This study aimed to assess whether a lower initial dose of mirtazapine can lessen the harmful effect on driving performance or not in a double-blinded, placebo-controlled crossover trial.Methods
Thirteen healthy men received 8 days of continuous nocturnal doses of mirtazapine at 7.5 mg or 15 mg, or placebo. At baseline and on days 2 and 9, subjects performed three driving tasks (road-tracking, car-following, and harsh-braking tasks) using a driving simulator and a Continuous Performance Test. Stanford Sleepiness Scale (SSS) scores were also assessed. In the mirtazapine 7.5 mg series, 15 mg of mirtazapine was additionally administered on day 9, followed by all the same assessments on day 10.Results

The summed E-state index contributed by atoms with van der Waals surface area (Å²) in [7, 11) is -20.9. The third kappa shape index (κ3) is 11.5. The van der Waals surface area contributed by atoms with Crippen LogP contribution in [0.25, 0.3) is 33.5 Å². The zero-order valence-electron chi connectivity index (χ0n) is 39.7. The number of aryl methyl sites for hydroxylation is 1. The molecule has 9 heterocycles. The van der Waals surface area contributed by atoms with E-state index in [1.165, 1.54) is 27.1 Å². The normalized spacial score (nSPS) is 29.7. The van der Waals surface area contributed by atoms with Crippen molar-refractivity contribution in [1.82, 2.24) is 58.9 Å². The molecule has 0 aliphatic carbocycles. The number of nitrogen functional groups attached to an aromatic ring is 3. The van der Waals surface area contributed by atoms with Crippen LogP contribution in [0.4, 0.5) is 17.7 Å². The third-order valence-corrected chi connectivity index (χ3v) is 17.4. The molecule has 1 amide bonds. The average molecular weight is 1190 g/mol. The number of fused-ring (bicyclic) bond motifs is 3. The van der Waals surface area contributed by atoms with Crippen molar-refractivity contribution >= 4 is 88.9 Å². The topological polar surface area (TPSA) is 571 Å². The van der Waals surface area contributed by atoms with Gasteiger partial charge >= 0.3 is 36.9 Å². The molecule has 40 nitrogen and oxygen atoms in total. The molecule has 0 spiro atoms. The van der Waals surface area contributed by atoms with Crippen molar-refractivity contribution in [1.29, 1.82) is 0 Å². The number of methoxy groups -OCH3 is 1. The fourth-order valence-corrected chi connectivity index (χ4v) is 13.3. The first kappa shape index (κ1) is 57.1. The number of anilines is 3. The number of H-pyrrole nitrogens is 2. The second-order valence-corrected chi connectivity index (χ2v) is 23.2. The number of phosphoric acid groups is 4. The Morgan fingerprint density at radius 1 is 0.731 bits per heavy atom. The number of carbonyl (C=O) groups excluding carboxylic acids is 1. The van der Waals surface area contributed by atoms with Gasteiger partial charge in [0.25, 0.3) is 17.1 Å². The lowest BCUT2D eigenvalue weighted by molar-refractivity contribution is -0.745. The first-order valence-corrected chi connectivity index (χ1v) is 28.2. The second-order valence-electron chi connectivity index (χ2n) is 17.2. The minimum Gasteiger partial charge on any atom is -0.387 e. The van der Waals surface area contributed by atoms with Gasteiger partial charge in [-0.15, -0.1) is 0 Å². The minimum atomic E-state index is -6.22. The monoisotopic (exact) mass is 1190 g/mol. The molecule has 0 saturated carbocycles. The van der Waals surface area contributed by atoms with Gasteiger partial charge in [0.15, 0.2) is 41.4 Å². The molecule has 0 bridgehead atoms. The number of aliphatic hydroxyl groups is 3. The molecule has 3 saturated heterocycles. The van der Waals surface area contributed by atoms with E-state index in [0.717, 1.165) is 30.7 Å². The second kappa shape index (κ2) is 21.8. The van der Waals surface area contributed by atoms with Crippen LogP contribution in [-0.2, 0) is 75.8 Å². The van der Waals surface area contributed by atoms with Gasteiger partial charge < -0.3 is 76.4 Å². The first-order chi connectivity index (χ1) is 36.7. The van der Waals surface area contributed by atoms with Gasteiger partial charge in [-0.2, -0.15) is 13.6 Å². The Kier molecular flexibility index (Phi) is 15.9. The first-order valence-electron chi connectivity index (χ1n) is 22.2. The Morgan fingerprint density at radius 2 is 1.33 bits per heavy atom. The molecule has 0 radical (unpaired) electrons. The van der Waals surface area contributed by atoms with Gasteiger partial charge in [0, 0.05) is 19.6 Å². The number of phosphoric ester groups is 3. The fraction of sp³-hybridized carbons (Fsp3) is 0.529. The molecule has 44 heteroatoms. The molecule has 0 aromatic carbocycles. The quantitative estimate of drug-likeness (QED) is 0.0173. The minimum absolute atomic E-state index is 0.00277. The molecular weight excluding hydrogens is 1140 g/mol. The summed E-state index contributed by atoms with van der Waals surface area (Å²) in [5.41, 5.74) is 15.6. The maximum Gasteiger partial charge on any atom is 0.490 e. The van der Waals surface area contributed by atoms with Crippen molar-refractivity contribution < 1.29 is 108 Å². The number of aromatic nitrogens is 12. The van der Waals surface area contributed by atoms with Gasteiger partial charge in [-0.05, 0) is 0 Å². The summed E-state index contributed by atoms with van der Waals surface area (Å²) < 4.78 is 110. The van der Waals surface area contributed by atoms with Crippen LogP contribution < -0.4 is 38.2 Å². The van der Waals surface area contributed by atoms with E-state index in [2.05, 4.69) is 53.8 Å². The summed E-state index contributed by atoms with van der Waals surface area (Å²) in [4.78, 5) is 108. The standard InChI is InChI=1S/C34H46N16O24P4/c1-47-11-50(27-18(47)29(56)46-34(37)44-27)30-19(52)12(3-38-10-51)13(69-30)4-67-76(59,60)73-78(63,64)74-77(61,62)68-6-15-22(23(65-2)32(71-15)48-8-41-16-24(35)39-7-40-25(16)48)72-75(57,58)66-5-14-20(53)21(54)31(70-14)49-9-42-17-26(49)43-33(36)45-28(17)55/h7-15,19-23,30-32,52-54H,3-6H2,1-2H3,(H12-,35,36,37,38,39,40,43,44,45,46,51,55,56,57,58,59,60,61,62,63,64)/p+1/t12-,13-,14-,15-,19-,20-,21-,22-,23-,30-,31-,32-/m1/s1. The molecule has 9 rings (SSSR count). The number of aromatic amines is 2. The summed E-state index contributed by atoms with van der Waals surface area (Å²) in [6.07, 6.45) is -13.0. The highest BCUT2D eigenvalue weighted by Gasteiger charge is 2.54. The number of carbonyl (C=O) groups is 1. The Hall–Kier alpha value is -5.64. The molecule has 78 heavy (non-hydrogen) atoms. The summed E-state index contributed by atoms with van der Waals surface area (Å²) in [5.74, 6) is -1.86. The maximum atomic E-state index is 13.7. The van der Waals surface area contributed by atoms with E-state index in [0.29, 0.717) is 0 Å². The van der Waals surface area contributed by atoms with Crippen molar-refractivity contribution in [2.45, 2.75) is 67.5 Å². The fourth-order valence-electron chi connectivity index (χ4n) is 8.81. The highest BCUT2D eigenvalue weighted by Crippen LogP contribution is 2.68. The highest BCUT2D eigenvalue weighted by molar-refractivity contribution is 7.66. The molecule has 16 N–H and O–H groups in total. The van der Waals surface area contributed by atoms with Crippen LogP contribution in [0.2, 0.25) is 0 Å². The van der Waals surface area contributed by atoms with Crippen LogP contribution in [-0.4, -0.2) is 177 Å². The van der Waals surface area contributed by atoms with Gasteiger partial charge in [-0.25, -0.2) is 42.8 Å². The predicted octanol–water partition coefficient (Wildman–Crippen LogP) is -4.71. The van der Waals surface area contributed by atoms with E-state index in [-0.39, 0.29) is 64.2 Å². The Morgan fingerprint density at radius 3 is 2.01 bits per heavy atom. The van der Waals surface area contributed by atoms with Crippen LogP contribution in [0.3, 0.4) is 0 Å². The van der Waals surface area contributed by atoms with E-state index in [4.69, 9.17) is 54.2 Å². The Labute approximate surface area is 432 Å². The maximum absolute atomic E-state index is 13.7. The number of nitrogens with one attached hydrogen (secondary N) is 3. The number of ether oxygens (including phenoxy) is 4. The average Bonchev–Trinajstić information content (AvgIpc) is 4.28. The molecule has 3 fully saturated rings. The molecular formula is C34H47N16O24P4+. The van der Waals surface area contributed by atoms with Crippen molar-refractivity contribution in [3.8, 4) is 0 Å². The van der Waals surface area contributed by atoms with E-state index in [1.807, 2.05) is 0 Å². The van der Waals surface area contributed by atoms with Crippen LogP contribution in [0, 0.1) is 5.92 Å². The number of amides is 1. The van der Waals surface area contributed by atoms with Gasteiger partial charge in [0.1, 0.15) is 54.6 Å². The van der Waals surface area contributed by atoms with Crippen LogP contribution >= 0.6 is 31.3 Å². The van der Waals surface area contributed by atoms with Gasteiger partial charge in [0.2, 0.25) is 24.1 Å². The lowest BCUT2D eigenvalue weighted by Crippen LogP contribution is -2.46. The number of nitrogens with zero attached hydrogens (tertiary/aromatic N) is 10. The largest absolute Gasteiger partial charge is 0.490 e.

Mirtazapine 7.5 mg had no significant effects on any tasks except for SSS compared with placebo. Mirtazapine 15 mg impaired road-tracking task and SSS. The increase in mirtazapine dose also had no significant effects on any tasks compared with those before dose increase.Conclusions
Mirtazapine 7.5 mg did not cause driving impairment compared with mirtazapine 15 mg, while both doses of mirtazapine produced subjective somnolence. The increase in mirtazapine had no detrimental effects on psychomotor performance. Initial low-dose mirtazapine may be safer for automobile driving than the normal starting dose. Copyright © 2013 John Wiley & Sons, Ltd.